‘I was wondering whether there happened to be any fragment of an old stage-coach here.’
‘Is that all?’
‘No, there ain’t.’
It was now my turn to say ‘Oh!’ and I said it. Not another word did the dry and grizzled man say, but bent to his work again. In the coach-making days, the coach-painters had tried their brushes on a post beside him; and quite a Calendar of departed glories was to be read upon it, in blue and yellow and red and green, some inches thick. Presently he looked up again.
‘You seem to have a deal of time on your hands,’ was his querulous remark.
I admitted the fact.
‘I think it’s a pity you was not brought up to something,’ said he.
I said I thought so too.
Appearing to be informed with an idea, he laid down his plane (for it was a plane he was at work with), pushed up his spectacles again, and came to the door.
‘Would a po-shay do for you?’ he asked.
‘I am not sure that I understand what you mean.’
‘Would a po-shay,’ said the coachmaker, standing close before me, and folding his arms in the manner of a cross-examining counsel — ‘would a po-shay meet the views you have expressed? Yes, or no?’
‘Then you keep straight along down there till you see one. YOU’LL see one if you go fur enough.’
With that, he turned me by the shoulder in the direction I was to take, and went in and resumed his work against a background of leaves and grapes. For, although he was a soured man and a discontented, his workshop was that agreeable mixture of town and country, street and garden, which is often to be seen in a small English town.
I went the way he had turned me, and I came to the Beer-shop with the sign of The First and Last, and was out of the town on the old London road. I came to the Turnpike, and I found it, in its silent way, eloquent respecting the change that had fallen on the road. The Turnpike-house was all overgrown with ivy; and the Turnpike-keeper, unable to get a living out of the tolls, plied the trade of a cobbler. Not only that, but his wife sold ginger-beer, and, in the very window of espial through which the Toll-takers of old times used with awe to behold the grand London coaches coming on at a gallop, exhibited for sale little barber’s-poles of sweetstuff in a sticky lantern.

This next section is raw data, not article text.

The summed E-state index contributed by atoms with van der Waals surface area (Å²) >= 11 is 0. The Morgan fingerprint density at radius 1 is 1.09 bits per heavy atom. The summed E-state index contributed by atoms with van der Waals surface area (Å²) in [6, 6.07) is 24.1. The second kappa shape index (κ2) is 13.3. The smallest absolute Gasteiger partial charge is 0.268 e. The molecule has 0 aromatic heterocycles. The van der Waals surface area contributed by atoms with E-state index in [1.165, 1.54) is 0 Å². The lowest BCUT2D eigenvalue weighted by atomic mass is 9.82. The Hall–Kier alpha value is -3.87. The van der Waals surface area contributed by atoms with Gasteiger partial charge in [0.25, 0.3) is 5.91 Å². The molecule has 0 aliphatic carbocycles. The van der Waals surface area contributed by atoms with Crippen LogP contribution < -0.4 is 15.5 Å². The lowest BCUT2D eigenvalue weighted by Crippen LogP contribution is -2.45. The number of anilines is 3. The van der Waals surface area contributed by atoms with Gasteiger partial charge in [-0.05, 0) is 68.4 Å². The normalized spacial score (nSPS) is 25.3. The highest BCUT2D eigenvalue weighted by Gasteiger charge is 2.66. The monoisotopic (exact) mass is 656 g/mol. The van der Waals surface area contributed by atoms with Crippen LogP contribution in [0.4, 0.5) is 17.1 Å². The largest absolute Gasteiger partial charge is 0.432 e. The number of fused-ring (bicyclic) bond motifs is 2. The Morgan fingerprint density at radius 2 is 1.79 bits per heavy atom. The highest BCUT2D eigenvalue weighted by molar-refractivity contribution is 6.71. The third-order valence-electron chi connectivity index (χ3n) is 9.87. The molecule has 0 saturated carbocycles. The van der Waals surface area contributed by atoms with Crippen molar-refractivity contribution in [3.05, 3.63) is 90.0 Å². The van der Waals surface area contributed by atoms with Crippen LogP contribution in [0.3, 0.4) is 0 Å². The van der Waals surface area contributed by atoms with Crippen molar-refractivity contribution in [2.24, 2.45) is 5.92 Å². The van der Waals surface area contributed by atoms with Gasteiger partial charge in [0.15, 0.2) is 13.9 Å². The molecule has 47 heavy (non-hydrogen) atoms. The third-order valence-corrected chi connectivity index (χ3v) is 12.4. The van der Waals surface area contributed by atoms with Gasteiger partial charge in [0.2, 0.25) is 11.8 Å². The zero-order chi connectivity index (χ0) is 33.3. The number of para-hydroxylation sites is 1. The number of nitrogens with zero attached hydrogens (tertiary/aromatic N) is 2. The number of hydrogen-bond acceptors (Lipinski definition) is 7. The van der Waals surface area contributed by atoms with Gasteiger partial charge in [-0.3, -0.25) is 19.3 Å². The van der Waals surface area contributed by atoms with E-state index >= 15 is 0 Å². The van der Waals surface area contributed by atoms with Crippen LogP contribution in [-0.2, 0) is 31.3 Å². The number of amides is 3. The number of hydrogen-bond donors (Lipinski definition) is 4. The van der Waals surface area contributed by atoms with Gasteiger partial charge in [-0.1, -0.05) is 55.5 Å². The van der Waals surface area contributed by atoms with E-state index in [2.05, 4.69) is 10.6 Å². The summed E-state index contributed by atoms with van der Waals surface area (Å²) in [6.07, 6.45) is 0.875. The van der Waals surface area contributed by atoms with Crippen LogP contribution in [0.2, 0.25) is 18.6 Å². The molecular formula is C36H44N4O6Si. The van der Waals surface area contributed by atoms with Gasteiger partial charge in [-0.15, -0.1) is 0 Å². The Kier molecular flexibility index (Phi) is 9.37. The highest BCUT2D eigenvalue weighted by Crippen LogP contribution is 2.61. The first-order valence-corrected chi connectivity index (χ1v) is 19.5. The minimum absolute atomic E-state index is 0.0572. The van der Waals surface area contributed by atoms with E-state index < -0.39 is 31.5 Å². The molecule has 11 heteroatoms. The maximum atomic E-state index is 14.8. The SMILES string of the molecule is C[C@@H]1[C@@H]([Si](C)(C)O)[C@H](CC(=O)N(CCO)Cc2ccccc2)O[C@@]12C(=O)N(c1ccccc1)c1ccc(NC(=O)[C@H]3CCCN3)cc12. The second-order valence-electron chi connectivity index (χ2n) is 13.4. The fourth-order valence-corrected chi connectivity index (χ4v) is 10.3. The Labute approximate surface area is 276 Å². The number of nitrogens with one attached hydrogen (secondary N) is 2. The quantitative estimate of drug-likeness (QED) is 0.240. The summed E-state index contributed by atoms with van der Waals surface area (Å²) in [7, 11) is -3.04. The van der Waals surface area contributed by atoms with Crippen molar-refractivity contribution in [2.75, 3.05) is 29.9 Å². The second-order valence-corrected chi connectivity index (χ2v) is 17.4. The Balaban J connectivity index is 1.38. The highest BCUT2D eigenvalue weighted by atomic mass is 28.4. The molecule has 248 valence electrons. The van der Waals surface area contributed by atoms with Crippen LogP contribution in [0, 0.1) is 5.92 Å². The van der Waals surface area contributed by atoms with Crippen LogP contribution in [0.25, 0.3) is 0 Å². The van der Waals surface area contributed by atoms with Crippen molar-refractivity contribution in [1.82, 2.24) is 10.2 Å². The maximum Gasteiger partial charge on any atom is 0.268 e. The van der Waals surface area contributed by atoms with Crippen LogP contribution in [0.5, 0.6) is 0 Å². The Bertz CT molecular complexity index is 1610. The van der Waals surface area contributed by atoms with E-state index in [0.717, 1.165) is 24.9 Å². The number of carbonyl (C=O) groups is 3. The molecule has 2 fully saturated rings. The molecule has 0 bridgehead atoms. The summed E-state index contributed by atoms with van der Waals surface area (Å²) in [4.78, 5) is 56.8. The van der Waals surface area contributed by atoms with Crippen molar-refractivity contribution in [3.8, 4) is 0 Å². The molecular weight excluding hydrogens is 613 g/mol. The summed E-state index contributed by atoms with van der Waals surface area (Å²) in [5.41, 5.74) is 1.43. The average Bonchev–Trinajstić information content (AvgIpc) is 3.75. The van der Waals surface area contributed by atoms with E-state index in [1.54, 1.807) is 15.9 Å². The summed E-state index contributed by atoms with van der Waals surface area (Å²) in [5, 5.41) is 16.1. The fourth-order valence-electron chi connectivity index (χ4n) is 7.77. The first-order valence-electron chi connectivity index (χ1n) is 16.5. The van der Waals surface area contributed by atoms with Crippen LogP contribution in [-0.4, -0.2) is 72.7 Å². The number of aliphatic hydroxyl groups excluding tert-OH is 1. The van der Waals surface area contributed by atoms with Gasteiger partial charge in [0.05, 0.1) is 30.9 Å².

The political economy of the master of the turnpike thus expressed itself.
‘How goes turnpike business, master?’ said I to him, as he sat in his little porch, repairing a shoe.
‘It don’t go at all, master,’ said he to me. ‘It’s stopped.’
‘That’s bad,’ said I.
‘Bad?’ he repeated. And he pointed to one of his sunburnt dusty children who was climbing the turnpike-gate, and said, extending his open right hand in remonstrance with Universal Nature. ‘Five on ’em!’
‘But how to improve Turnpike business?’ said I.
‘There’s a way, master,’ said he, with the air of one who had thought deeply on the subject.
‘I should like to know it.’
‘Lay a toll on everything as comes through; lay a toll on walkers. Lay another toll on everything as don’t come through; lay a toll on them as stops at home.’
‘Would the last remedy be fair?’